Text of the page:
Storing green wood: How to prevent cracks

When we work with green wood we must always take into account the drying process because cracks appear when the wood dries uncontrollably fast. In this article we will see how and why we should properly store green wood.

Cracks happen when the wood looses its moisture rapidly and therefore irregularly. If its fibers are exposed to the environment, it will dry faster on its outer side than on the inside, causing the outer fibers to contract at a faster rate than the inner ones, causing cracks.

Wood dries more or less quickly depending on several factors:

  • The width and length of the log
  • If it is stored in the shade or in the sunlight
  • The air temperature and humidity
  • If it still has the bark or not

Storing green wood for Spoon Carving

The wood starts to dry rapidly when its fibers are exposed to the air. Freshly cut wood has a greater tendency to cracking because of its higher moisture content.

To prevent cracks we mush avoid leaving the logs or branches exposed to direct sunlight or to high temperatures.

When we cut a log, the bark will prevent it from drying quickly around its perimeter but its ends will be exposed. To store logs for long periods of time (up to months depending on the size and conditions of the environment) we must seal the ends with white glue or synthetic varnish and store in the shade and above the ground.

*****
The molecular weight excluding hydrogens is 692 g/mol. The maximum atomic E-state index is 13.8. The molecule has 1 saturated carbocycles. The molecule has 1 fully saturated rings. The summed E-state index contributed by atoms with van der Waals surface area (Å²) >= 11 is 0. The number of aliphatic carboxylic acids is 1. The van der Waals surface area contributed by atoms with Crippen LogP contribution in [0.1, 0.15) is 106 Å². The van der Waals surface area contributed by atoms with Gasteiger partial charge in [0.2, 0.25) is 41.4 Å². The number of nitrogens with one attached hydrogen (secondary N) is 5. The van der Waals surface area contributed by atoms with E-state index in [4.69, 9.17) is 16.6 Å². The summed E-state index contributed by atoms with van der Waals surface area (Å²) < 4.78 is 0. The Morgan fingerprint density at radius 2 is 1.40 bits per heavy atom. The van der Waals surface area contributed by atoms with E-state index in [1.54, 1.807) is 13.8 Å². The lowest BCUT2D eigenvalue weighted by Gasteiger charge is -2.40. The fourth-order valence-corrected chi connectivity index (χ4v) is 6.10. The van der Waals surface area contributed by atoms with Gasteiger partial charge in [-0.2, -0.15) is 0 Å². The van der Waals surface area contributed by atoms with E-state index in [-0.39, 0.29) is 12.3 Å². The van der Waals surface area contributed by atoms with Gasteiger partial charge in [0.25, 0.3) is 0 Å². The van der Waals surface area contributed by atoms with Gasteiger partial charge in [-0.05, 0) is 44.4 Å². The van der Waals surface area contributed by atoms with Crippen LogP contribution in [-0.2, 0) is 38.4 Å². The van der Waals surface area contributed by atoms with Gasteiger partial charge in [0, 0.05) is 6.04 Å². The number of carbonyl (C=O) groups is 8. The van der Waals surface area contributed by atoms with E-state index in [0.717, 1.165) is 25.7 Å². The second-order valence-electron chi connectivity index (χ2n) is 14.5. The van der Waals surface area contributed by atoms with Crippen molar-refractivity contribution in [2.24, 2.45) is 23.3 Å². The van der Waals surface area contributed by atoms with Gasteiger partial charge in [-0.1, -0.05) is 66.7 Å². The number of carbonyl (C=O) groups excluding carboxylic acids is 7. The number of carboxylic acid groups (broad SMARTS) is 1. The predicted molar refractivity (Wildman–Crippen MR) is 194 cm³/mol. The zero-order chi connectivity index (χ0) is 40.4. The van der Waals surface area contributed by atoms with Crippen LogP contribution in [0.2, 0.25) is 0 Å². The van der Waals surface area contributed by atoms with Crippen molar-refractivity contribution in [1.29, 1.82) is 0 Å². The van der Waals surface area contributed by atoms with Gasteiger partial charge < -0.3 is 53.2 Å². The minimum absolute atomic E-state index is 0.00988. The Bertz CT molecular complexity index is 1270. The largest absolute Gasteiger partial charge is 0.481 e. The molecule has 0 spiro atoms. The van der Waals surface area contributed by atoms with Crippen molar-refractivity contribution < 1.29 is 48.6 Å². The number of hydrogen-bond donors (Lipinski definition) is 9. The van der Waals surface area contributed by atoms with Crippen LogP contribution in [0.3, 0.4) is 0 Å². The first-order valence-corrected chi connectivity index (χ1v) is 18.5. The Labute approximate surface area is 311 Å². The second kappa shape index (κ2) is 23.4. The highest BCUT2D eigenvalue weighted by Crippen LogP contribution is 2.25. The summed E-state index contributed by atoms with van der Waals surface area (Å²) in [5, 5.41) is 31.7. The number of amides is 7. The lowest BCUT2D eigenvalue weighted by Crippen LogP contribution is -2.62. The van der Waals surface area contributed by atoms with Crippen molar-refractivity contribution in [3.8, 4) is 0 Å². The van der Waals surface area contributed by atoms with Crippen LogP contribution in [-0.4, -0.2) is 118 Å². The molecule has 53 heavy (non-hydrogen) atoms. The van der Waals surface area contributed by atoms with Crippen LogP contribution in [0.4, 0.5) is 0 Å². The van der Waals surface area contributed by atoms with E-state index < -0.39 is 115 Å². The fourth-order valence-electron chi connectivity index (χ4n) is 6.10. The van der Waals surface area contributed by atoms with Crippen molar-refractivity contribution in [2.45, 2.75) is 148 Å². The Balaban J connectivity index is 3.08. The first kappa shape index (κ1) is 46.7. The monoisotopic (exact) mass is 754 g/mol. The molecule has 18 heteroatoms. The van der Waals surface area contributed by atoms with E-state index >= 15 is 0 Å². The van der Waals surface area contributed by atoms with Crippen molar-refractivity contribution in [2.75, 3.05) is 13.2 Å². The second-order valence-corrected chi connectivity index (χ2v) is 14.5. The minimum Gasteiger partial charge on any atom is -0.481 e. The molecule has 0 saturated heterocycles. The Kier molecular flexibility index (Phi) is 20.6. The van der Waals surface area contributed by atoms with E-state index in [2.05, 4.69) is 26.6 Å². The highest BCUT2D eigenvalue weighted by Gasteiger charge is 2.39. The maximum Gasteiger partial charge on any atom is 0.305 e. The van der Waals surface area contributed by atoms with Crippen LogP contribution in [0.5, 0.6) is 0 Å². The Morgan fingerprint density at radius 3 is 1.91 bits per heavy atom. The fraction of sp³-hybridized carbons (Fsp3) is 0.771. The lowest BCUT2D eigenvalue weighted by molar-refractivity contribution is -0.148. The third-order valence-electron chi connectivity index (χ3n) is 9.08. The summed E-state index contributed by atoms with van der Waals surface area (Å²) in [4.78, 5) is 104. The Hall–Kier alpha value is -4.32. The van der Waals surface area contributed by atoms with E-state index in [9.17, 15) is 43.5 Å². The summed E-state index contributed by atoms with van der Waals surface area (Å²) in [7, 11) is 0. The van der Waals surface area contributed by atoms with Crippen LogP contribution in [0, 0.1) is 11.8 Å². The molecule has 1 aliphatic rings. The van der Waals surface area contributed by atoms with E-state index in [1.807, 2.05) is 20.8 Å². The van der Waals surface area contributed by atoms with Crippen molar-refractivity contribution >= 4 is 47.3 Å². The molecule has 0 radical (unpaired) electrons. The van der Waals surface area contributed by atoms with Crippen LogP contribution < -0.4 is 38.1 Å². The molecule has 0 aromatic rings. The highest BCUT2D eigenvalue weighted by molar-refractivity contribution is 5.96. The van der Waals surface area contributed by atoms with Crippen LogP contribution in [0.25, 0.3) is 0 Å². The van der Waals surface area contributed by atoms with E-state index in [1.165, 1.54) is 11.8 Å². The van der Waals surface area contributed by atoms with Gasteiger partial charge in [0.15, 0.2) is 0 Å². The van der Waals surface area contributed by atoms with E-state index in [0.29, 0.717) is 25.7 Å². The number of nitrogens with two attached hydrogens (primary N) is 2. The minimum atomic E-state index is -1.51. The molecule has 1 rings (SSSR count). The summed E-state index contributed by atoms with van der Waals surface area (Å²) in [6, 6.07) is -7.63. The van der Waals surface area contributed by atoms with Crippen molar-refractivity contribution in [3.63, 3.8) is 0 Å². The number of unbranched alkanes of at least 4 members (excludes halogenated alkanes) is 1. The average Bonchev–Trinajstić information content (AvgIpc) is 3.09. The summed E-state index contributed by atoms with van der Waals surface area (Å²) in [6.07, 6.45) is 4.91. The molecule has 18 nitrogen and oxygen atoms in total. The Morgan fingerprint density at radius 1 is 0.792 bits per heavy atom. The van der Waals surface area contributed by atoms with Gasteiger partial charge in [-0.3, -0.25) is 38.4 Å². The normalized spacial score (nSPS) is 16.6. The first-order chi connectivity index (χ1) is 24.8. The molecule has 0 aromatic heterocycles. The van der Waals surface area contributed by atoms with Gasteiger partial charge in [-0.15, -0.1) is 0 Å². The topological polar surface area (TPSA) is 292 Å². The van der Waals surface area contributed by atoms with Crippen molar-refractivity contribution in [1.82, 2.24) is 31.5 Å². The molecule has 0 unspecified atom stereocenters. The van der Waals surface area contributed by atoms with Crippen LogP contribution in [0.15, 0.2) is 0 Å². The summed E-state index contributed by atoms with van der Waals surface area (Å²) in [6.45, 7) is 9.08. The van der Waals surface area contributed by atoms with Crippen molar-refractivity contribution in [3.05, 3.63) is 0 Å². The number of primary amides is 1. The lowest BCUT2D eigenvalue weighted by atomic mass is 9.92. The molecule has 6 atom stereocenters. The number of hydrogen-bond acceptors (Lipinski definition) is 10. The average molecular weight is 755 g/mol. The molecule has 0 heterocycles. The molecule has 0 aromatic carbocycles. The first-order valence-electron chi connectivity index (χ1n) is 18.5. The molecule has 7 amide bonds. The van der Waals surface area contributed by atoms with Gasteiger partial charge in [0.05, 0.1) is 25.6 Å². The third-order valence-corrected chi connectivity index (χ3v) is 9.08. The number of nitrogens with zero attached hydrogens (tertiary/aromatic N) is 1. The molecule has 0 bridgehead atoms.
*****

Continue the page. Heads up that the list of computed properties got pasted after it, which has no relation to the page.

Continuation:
If we cut the log in wedges (See: How to split a log using the axe) and we expose the fibers but we cannot carve it immediately, there are two ways to store the wood: In the plastic bags in the freezer or totally submerged in water saturated with sea salt.

Once we have started to carve the spoon, it can also be prone to cracking, this is why we must consider a couple of things:

  • Controlling the drying speed: If we don’t finish carving our spoon in one session we can store it in a plastic bag in the shade and continue carving the next day. For a longer period of time we can store it in the freezer.
  • The width: If our spoon has different widths along its shape, the thinner parts will dry faster than the thickest which will most likely cause cracking. We must try to maintain a uniform width through the entire spoon.

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